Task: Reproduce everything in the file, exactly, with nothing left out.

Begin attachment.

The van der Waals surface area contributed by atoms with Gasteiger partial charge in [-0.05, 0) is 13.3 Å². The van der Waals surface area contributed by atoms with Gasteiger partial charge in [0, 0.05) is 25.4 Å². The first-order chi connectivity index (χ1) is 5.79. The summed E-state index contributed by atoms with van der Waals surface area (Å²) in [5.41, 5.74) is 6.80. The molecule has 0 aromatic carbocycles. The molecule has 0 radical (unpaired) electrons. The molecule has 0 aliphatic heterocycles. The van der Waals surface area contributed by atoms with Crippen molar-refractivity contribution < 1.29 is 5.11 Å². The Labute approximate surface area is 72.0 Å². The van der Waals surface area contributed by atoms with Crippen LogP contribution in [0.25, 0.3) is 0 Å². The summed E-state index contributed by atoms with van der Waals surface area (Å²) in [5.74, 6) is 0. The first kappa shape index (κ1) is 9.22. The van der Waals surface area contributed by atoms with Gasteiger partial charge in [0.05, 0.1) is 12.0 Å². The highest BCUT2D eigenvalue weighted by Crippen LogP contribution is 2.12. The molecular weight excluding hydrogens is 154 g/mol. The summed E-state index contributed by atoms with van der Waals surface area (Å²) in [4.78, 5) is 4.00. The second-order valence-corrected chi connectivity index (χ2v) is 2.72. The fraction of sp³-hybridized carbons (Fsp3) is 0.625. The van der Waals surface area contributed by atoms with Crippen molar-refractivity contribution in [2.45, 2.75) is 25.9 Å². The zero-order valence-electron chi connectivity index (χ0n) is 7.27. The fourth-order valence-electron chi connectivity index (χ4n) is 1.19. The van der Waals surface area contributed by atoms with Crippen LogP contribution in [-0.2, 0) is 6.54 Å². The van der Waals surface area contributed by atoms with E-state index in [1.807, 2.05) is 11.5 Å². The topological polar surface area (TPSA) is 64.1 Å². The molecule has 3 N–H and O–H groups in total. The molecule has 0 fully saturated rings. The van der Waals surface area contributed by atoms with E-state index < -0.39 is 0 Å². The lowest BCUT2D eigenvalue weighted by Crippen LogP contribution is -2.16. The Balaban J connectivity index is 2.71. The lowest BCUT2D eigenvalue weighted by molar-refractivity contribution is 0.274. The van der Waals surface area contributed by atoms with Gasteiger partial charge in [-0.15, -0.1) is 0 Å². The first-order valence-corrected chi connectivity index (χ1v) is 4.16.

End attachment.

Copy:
The van der Waals surface area contributed by atoms with Gasteiger partial charge in [-0.05, 0) is 13.3 Å². The van der Waals surface area contributed by atoms with Gasteiger partial charge in [0, 0.05) is 25.4 Å². The first-order chi connectivity index (χ1) is 5.79. The summed E-state index contributed by atoms with van der Waals surface area (Å²) in [5.41, 5.74) is 6.80. The molecule has 0 aromatic carbocycles. The molecule has 0 radical (unpaired) electrons. The molecule has 0 aliphatic heterocycles. The van der Waals surface area contributed by atoms with Crippen molar-refractivity contribution < 1.29 is 5.11 Å². The Labute approximate surface area is 72.0 Å². The van der Waals surface area contributed by atoms with Crippen LogP contribution in [0.25, 0.3) is 0 Å². The summed E-state index contributed by atoms with van der Waals surface area (Å²) in [5.74, 6) is 0. The first kappa shape index (κ1) is 9.22. The van der Waals surface area contributed by atoms with Gasteiger partial charge in [0.05, 0.1) is 12.0 Å². The highest BCUT2D eigenvalue weighted by Crippen LogP contribution is 2.12. The molecular weight excluding hydrogens is 154 g/mol. The summed E-state index contributed by atoms with van der Waals surface area (Å²) in [4.78, 5) is 4.00. The second-order valence-corrected chi connectivity index (χ2v) is 2.72. The fraction of sp³-hybridized carbons (Fsp3) is 0.625. The van der Waals surface area contributed by atoms with Crippen molar-refractivity contribution in [2.45, 2.75) is 25.9 Å². The zero-order valence-electron chi connectivity index (χ0n) is 7.27. The fourth-order valence-electron chi connectivity index (χ4n) is 1.19. The van der Waals surface area contributed by atoms with Crippen LogP contribution in [-0.2, 0) is 6.54 Å². The van der Waals surface area contributed by atoms with E-state index in [1.807, 2.05) is 11.5 Å². The topological polar surface area (TPSA) is 64.1 Å². The molecule has 3 N–H and O–H groups in total. The molecule has 0 fully saturated rings. The van der Waals surface area contributed by atoms with E-state index < -0.39 is 0 Å². The lowest BCUT2D eigenvalue weighted by Crippen LogP contribution is -2.16. The Balaban J connectivity index is 2.71. The lowest BCUT2D eigenvalue weighted by molar-refractivity contribution is 0.274. The van der Waals surface area contributed by atoms with Gasteiger partial charge in [-0.15, -0.1) is 0 Å². The first-order valence-corrected chi connectivity index (χ1v) is 4.16.